In a study utilizing graph theory, used for the modelling of relationships between pairs of objects, as well as spatial analysis, the authors identified a group of approximately 900 American cities that have at least 50,000 residents and are located within 6.2 miles from the nearest highway. They subsequently calculated the shortest road connections of each of these cities with the 25 nearest neighboring cities. This led to the creation of the so-called adjacency matrix consisting of almost 7,000 connections. In the next stage of the study, the authors calculated the potential effects of adding a new highway of 10 lane-miles for each inter-city connection (lane-miles are calculated by multiplying the mileage of a road by the number of lanes it has; for example, a 2.5-mile highway section with four lanes would have 10 lane-miles). These effects were assessed in terms of changes in traffic patterns, travel times, and volumes of trade between all pairs of cities. As a result of the study the authors obtained information on how the highway investments would affect the distribution of economic activity and how they would translate into benefits for the residents.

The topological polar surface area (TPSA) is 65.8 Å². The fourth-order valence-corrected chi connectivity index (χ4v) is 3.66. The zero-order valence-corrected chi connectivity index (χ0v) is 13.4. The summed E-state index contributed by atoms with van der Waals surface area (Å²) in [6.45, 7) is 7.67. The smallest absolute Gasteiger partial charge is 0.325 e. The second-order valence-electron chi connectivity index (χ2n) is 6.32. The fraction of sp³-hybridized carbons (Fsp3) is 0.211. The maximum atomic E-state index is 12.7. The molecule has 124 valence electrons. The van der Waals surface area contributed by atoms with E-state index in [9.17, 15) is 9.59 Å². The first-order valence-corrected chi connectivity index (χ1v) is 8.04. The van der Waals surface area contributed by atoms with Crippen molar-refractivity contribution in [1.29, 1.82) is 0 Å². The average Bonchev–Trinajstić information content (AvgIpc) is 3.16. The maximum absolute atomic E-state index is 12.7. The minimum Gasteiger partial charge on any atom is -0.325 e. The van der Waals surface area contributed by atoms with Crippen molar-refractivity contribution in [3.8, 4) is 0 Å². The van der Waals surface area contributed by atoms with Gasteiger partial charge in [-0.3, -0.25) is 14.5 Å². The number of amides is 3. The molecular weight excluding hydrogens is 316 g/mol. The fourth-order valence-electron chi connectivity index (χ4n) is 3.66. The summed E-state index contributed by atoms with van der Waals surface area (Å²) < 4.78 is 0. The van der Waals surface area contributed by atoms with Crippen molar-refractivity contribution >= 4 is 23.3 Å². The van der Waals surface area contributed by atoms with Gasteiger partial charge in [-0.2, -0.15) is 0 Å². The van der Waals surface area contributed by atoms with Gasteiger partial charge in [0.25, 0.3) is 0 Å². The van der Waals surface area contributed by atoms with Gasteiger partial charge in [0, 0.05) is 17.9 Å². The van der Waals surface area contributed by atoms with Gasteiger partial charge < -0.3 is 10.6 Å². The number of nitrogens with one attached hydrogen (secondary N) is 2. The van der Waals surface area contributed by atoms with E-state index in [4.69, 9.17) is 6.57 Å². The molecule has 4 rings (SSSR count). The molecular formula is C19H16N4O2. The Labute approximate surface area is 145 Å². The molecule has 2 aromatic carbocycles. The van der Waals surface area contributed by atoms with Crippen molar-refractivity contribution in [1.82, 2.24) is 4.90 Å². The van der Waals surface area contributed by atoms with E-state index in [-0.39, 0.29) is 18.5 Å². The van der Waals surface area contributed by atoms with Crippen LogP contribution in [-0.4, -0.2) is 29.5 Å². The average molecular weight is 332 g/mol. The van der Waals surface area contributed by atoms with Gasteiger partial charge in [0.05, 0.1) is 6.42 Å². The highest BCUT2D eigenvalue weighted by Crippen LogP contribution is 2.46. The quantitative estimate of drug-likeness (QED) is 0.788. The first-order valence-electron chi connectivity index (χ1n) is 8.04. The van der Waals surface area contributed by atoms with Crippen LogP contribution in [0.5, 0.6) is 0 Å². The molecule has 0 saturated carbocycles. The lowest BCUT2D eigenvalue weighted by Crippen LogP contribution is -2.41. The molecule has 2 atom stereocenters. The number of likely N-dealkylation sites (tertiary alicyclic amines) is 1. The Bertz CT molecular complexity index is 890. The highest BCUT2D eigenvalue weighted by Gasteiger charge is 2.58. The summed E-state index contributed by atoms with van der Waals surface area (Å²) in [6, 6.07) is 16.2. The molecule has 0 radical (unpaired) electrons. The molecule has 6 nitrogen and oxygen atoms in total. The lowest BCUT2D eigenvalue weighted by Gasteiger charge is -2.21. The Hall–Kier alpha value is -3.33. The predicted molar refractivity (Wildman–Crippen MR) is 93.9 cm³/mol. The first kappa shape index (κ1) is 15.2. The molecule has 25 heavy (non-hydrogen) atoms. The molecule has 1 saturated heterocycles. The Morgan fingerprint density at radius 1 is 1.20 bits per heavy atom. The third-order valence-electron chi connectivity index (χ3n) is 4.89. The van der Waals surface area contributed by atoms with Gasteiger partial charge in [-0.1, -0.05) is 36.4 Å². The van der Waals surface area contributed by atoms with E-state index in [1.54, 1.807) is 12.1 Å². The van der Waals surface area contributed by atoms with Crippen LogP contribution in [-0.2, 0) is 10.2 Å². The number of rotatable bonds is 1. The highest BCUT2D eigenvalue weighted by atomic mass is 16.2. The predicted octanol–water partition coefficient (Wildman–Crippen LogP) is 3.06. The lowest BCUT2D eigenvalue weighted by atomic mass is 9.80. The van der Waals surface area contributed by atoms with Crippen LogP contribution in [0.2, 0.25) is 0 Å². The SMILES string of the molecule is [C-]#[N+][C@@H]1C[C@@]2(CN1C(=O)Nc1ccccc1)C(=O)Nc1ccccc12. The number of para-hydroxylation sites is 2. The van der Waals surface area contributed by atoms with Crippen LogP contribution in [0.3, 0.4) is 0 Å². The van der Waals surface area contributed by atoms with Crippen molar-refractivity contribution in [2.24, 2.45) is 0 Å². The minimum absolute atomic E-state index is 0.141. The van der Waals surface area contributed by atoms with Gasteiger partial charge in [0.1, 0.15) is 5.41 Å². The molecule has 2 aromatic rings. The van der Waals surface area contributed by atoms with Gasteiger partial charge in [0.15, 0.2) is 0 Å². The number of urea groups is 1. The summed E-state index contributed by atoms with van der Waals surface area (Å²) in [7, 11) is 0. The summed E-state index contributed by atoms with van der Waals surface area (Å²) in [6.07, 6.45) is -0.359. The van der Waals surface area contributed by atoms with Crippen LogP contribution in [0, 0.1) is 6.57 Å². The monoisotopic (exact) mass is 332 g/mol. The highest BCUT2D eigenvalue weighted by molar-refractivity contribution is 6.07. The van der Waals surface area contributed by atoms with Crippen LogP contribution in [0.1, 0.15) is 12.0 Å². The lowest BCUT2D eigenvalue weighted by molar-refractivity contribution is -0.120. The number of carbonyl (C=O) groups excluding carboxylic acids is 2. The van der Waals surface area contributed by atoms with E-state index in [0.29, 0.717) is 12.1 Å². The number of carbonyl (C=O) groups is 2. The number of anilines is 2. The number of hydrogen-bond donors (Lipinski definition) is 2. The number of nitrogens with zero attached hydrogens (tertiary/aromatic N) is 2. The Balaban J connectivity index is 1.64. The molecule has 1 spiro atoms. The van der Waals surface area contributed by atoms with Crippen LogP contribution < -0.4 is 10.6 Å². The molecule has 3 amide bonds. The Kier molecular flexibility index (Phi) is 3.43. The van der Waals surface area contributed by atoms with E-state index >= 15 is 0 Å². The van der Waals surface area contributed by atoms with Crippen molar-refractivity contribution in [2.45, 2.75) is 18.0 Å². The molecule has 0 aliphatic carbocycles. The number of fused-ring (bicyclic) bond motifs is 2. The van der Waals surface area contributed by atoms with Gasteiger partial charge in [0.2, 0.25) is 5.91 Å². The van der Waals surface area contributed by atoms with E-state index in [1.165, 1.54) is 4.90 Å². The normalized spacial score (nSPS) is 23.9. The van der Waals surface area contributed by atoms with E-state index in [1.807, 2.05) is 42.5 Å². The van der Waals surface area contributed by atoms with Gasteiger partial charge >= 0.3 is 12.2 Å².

It turned out that for three-quarters of the analyzed 7,000 highway segments, adding 10 additional lane-miles would generate benefits of USD10-20m, which would be significantly higher than even the highest construction and maintenance costs. The “returns” from such investments would include reduced travel and freight transport time due to less time spent in traffic jams and less congestion on the roads. Even greater effects are found when it comes to connections between centers of economic activity or in locations where few alternative routes exist. Two segments near New York City would generate benefits exceeding USD500m a year. Meanwhile, the expansion of the Long Island Expressway would generate up to USD719m annually. Out of the top 10 segments with the highest rate of return, seven are located in the New York City area, and one is located in the vicinity of Los Angeles. However, two others are located in the remote wilderness of Indiana. Perhaps this shouldn’t be surprising, considering that the state is referred to as the “Crossroads of America”. The researchers determined the size of the necessary expenditures by assigning highway sections to four different terrain groups, from urbanized areas to rural flatlands (where the slope of the road is less than 5 degrees), rural-rolling landscapes (slope between 5 and 15 degrees) and rural mountainous areas. The cost of 10 lane-miles varies from USD1.9m in rural-flatlands to USD6.5m in rural-mountainous areas.